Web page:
Efforts to secure a ceasefire and hostage release in Gaza were gathering momentum on Friday after Hamas made a revised proposal on the terms of a deal and Israel said it would resume stalled negotiations.

Israeli Prime Minister Benjamin Netanyahu told U.S. President Joe Biden on Thursday he would send a delegation to resume negotiations, and an Israeli official said his country’s team would be led by the head of the Mossad intelligence agency.

A source in Israel‘s negotiating team, speaking on condition of anonymity, said there was now a real chance of achieving agreement.

The Israeli remarks were in sharp contrast to past instances in the nine-month-old war in Gaza, when Israel said conditions attached by Hamas were not acceptable.

A Palestinian official close to the internationally mediated peace efforts said the latest proposal by the Palestinian resistance group could lead to a framework agreement if embraced by Israel.

He said Hamas was no longer demanding as a pre-condition an Israeli commitment to a permanent ceasefire before the signing of an agreement, and would allow negotiations to achieve that throughout a first six-week phase.

“Should the sides need more time to seal an agreement on a permanent ceasefire, the two sides should agree there would be no return to the fighting until they do that,” the official told Reuters.

Turkish president, Recep Tayyip Erdoğan, was quoted by Turkish media as saying he hoped a “final ceasefire” could be secured “in a couple of days”, and urged Western countries to put pressure on Israel to accept the terms on offer.


Gaza health authorities say more than 38,000 Palestinians have been killed in the Israeli offensive launched in response to a Hamas-led attack on Israel last Oct. 7 in which Israel said 1,200 people were killed and over 250 taken hostage.

The war has displaced hundreds of thousands of Gazans and caused a humanitarian crisis. It has also fuelled tension across the region, triggering exchanges of fire across Israel‘s northern border with the Iran-backed Hezbollah group in Lebanon.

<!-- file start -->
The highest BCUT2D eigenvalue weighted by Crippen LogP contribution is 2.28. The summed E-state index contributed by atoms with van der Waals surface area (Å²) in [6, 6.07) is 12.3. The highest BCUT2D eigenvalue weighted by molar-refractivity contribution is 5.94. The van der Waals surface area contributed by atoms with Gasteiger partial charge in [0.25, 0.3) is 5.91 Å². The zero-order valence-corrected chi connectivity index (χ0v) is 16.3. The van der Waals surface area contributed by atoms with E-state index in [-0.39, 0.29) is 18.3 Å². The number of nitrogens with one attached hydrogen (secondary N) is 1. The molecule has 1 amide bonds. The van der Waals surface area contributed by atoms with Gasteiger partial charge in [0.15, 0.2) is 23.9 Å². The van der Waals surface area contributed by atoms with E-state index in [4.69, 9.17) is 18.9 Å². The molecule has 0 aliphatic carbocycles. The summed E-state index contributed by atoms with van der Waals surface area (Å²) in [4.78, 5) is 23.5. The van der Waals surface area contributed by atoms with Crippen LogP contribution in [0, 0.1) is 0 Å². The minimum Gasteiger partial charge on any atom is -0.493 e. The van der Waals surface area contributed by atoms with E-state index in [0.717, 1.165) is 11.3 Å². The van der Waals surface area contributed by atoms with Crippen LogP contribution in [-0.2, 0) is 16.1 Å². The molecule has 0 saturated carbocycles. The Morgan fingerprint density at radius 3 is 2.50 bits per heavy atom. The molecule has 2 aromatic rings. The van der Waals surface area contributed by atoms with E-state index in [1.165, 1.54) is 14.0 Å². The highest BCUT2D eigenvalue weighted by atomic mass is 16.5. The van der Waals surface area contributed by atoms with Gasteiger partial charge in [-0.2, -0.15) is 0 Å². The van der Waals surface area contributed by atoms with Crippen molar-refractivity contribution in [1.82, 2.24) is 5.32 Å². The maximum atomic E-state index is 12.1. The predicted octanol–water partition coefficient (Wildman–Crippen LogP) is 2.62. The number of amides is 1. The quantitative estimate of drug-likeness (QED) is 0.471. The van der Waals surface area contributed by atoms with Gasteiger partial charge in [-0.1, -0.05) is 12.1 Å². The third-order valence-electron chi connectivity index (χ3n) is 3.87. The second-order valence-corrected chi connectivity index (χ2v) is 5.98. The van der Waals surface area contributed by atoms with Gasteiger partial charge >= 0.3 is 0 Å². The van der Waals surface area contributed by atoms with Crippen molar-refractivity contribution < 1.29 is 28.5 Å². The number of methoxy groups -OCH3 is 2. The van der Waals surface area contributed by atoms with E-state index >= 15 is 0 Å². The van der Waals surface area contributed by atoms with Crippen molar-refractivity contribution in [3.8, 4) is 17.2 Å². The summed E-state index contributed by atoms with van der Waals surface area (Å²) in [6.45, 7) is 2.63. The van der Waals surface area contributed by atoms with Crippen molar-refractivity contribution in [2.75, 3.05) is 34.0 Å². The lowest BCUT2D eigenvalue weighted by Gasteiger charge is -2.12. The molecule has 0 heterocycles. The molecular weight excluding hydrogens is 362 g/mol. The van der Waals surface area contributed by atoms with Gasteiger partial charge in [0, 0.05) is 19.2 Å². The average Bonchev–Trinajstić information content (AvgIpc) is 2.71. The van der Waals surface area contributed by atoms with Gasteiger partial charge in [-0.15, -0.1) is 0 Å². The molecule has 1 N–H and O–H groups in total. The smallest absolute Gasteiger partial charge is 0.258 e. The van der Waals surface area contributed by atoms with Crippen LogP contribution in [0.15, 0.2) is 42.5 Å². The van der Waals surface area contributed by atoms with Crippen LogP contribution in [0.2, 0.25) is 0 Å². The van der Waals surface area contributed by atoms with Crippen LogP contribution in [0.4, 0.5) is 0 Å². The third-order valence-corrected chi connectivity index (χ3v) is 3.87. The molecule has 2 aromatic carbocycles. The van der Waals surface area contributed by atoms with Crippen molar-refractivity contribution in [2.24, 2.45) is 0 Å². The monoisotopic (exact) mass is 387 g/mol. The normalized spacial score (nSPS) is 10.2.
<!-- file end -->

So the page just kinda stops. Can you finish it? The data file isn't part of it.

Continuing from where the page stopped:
Hezbollah said on Friday its leader, Sayyed Hassan Nasrallah, and a top Hamas official, Khalil Al-Hayya, had met to discuss the latest developments in Gaza.

A Hezbollah official later said the group would stop firing as soon as any Gaza ceasefire agreement took effect, echoing previous statements by the group, which says its rocket and drone attacks on northern Israel are in support of the Palestinians.

“If there is a Gaza agreement, then from zero hour there will be a ceasefire in Lebanon,” the official told Reuters.


The White House said Biden had, during their phone call on Thursday, welcomed Netanyahu’s decision on resuming the stalled talks “in an effort to close out the deal”.

Some far-right partners in Netanyahu’s governing coalition have indicated they may quit the government if the war ends before Hamas is destroyed. Their departure would probably end Netanyahu’s premiership.

Israel’s Channel 7 News reported that, at a cabinet meeting on Thursday, far-right coalition partner Itamar Ben Gvir had accused security and defence officials of deciding to resume the talks without consulting him.

Hamas’ new proposal responded to a plan made public in late May by Biden that would include the release of about 120 hostages still held in Gaza and a ceasefire.

The plan entails the gradual release of hostages and the pullback of Israeli forces over an initial two phases, and the freeing of Palestinian prisoners. A third phase involves Gaza‘s reconstruction and the return of the remains of dead hostages.

Israel has previously said it will accept only temporary pauses in the fighting until Hamas, which governs Gaza, is eradicated.

An Israeli delegation in Egypt on Thursday discussed details of the possible deal, Egyptian security sources said. They said Israel would respond to the Hamas proposal after discussions with Qatar which, like Egypt, has mediated the peace efforts.

In the latest fighting in Gaza, residents said Israeli tanks had pushed into the Al-Nasser neighbourhood in the northern part of Rafah, near the border with Egypt. Israel said its operations were aimed at dismantling Hamas’ armed wing.

An Israeli airstrike on a house killed five Palestinians, including three children, in Jabalia refugee camp in northern Gaza, Gaza medics said. Seven Palestinians were killed in an Israeli military operation in the West Bank city of Jenin, the Palestinian health ministry said.

Gazans, who desperately need aid such as food and drinking water, reacted cautiously to the prospect of renewed talks. The only previous truce, agreed in November, lasted seven days.

“We in Gaza are people who sleep on death and wake up to death. We know that at any time we can die,” Ibtisam Al-Athamna, who said she had been displaced nine times during the war, told Reuters in Khan Younis in southern Gaza.

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